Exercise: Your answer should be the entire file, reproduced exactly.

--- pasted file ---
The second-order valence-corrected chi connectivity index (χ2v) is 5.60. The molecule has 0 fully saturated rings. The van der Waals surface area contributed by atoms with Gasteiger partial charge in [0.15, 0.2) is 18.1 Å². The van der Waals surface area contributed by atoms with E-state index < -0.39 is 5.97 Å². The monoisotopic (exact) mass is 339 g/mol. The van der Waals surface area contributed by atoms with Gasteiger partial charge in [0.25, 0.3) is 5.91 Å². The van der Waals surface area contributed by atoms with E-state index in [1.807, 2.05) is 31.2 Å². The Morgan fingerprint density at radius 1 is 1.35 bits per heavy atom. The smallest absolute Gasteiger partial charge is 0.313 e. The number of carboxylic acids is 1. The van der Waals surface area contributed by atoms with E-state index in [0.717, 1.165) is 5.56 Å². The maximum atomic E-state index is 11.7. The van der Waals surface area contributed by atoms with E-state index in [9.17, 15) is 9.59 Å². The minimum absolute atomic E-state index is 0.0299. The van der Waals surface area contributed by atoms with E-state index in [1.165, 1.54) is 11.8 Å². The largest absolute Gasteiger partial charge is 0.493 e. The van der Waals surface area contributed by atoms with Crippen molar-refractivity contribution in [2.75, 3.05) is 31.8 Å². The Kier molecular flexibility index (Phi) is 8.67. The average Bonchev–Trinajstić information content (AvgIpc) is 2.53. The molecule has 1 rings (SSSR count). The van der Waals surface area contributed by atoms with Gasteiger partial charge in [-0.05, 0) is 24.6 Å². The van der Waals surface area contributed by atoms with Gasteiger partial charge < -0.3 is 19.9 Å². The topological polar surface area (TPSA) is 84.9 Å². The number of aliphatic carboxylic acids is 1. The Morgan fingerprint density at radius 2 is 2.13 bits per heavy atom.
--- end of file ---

The second-order valence-corrected chi connectivity index (χ2v) is 5.60. The molecule has 0 fully saturated rings. The van der Waals surface area contributed by atoms with Gasteiger partial charge in [0.15, 0.2) is 18.1 Å². The van der Waals surface area contributed by atoms with E-state index < -0.39 is 5.97 Å². The monoisotopic (exact) mass is 339 g/mol. The van der Waals surface area contributed by atoms with Gasteiger partial charge in [0.25, 0.3) is 5.91 Å². The van der Waals surface area contributed by atoms with E-state index in [1.807, 2.05) is 31.2 Å². The Morgan fingerprint density at radius 1 is 1.35 bits per heavy atom. The smallest absolute Gasteiger partial charge is 0.313 e. The number of carboxylic acids is 1. The van der Waals surface area contributed by atoms with E-state index in [0.717, 1.165) is 5.56 Å². The maximum atomic E-state index is 11.7. The van der Waals surface area contributed by atoms with E-state index in [9.17, 15) is 9.59 Å². The minimum absolute atomic E-state index is 0.0299. The van der Waals surface area contributed by atoms with E-state index in [1.165, 1.54) is 11.8 Å². The largest absolute Gasteiger partial charge is 0.493 e. The van der Waals surface area contributed by atoms with Crippen molar-refractivity contribution in [2.75, 3.05) is 31.8 Å². The Kier molecular flexibility index (Phi) is 8.67. The average Bonchev–Trinajstić information content (AvgIpc) is 2.53. The molecule has 1 rings (SSSR count). The van der Waals surface area contributed by atoms with Gasteiger partial charge in [-0.05, 0) is 24.6 Å². The van der Waals surface area contributed by atoms with Gasteiger partial charge < -0.3 is 19.9 Å². The topological polar surface area (TPSA) is 84.9 Å². The number of aliphatic carboxylic acids is 1. The Morgan fingerprint density at radius 2 is 2.13 bits per heavy atom.